What would we say if such a thing happened? There is little question that many of us would be inclined, and rather strongly inclined, to say that while Brownson has Robinson’s body he is actually Brown. But if we did say this we certainly would not be using bodily identity as our criterion of personal identity. To be sure, we are supposing Brownson to have part of Brown’s body, namely his brain. But it would be absurd to suggest that brain identity is our criterion of personal identity.”
Shoemaker’s analysis of the experiment is based around common usage – the way by which most people would describe the unfortunate Mr. Brownson. He concludes that such use, “to say that while Brownson has Robinson’s body he is actually Brown”, contradicts the bodily definition of identity.
The British philosopher Derek Parfit takes the experiment a step further (basing his argument on that of yet another British philosopher, David Wiggins), and giving it the colorful name “People who divide like an amoeba” (Personal Identity, 1971):
“My brain is divided, and each half is housed in a new body. Both resulting people have my character and apparent memories of my life. What happens to me?”
Parfit makes several non-trivial assumptions: brain transplant is possible, and that transplanting the two halves of the brain produces healthy individuals with the same personality and memories. However, the point of the scenario is not to determine the actual feasibility of such an operation but rather the implications it would have if it could be performed. The surgery has 3 possible outcomes:
I do not survive
I survive as one of the two people
I survive as both people
The third option is an actual possibility because we know of people who have in fact survived with half of their brain destroyed; there is therefore no theoretical reason why both halves of a brain should not produce two conscious individuals. Parfit describes two ways by which we can explain this awkward situation. He then demonstrate why both lead to absurdities and suggests a third alternative.
The first explanation attempts to treat the two resulting individuals as one person:
“What we have called ‘the two resulting people’ are not two people. They are one person. I do survive Wiggins’ operation. Its effect is to give me two bodies and a divided mind.”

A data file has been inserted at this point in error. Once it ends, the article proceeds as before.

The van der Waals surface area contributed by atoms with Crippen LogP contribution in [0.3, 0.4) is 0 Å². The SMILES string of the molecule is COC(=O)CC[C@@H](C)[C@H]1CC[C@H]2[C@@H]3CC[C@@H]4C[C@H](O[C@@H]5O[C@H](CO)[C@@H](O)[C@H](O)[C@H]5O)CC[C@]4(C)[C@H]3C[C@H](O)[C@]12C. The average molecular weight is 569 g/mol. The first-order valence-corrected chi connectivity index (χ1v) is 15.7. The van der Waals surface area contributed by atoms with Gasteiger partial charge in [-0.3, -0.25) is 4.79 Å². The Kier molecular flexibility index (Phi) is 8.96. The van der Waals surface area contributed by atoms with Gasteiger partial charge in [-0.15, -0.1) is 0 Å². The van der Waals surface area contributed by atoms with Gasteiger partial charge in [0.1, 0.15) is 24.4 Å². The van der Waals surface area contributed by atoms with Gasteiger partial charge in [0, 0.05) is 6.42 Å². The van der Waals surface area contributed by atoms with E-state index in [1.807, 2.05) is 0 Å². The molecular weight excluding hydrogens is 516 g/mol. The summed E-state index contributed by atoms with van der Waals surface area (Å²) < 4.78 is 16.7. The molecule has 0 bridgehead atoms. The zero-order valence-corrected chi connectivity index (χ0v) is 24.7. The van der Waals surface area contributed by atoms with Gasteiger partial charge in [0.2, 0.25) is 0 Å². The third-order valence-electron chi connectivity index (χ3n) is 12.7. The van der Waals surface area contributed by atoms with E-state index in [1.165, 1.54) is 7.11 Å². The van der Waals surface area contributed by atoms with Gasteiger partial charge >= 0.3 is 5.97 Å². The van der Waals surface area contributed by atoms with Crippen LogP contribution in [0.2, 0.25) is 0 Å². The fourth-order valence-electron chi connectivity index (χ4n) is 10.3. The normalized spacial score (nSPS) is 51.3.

Initially the two individuals share the same set of memories. The problem is that as time goes by, and the two individuals live their lives accumulating a distinct set of experiences, it makes less and less sense to speak about them as one person. The second description treats the two individuals as two distinct people:
“I do survive the operation as two people. They can be different people, and yet be me, in just the way in which the Pope’s three crowns are one crown.”
Parfit claims this explanation seems plausible, at least initially, because we can imagine that person with two disconnected hemispheres would experience two disjoint personalities, in which case we would still be inclined to say it is one person we are referring to. The problem with the second explanation, he notes, is that it involves two bodies and thus alters the meaning of “person” far beyond the common usage.
It seems that no matter how hard we try, a coherent explanation of personal identity for the situation described in this experiment eludes us. Parfit claims that this difficulty is the hallmark of the debate about personal identity. Although we’d like to think otherwise, the way we conceive of personal identity is riddled with holes.
In his book Reasons and Persons (1984), Parfit describes a further thought experiment involving a “Teletransporter,” a device similar to the one we know from Star Trek, which illustrates a similar dilemma:
“I enter the Teletransporter. I have been to Mars before, but only by the old method, a spaceship journey taking several weeks. This machine will send me at the speed of light. I merely have to press the green button. Like others, I am nervous. Will it work? I remind myself what I have been told to expect. When I press the button, I shall lose consciousness, and then wake up at what seems a moment later. In fact I shall have been unconscious for about an hour. The Scanner here on Earth will destroy my brain and body, while recording the exact states of all of my cells. It will then transmit this information by radio. Travelling at the speed of light, the message will take three minutes to reach the Replicator on Mars. This will then create, out of new matter, a brain and body exactly like mine. It will be in this body that I shall wake up.
Though I believe that this is what will happen, I still hesitate. But then I remember seeing my wife grin when, at breakfast today, I revealed my nervousness. As she reminded me, she has been often teletransported, and there is nothing wrong with her. I press the button. As predicted, I lose and seem at once to regain consciousness, but in a different cubicle. Examining my new body, I find no change at all. Even the cut on my upper lip, from this morning’s shave, is still there.
Several years pass, during which I am often Teletransported. I am now back in the cubicle, ready for another trip to Mars. But this time, when I press the green button, I do not lose consciousness. There is a whirring sound, then silence. I leave the cubicle, and say to the attendant: ‘It’s not working. What did I do wrong?’ ‘It’s working’, he replies, handing me a printed card. This reads: ‘The New Scanner records your blueprint without destroying your brain and body. We hope that you will welcome the opportunities which this technical advance offers.’ The attendant tells me that I am one of the first people to use the New Scanner. He adds that, if I stay for an hour, I can use the Intercom to see and talk to myself on Mars. ‘Wait a minute’, I reply, ‘If I’m here I can’t also be on Mars’.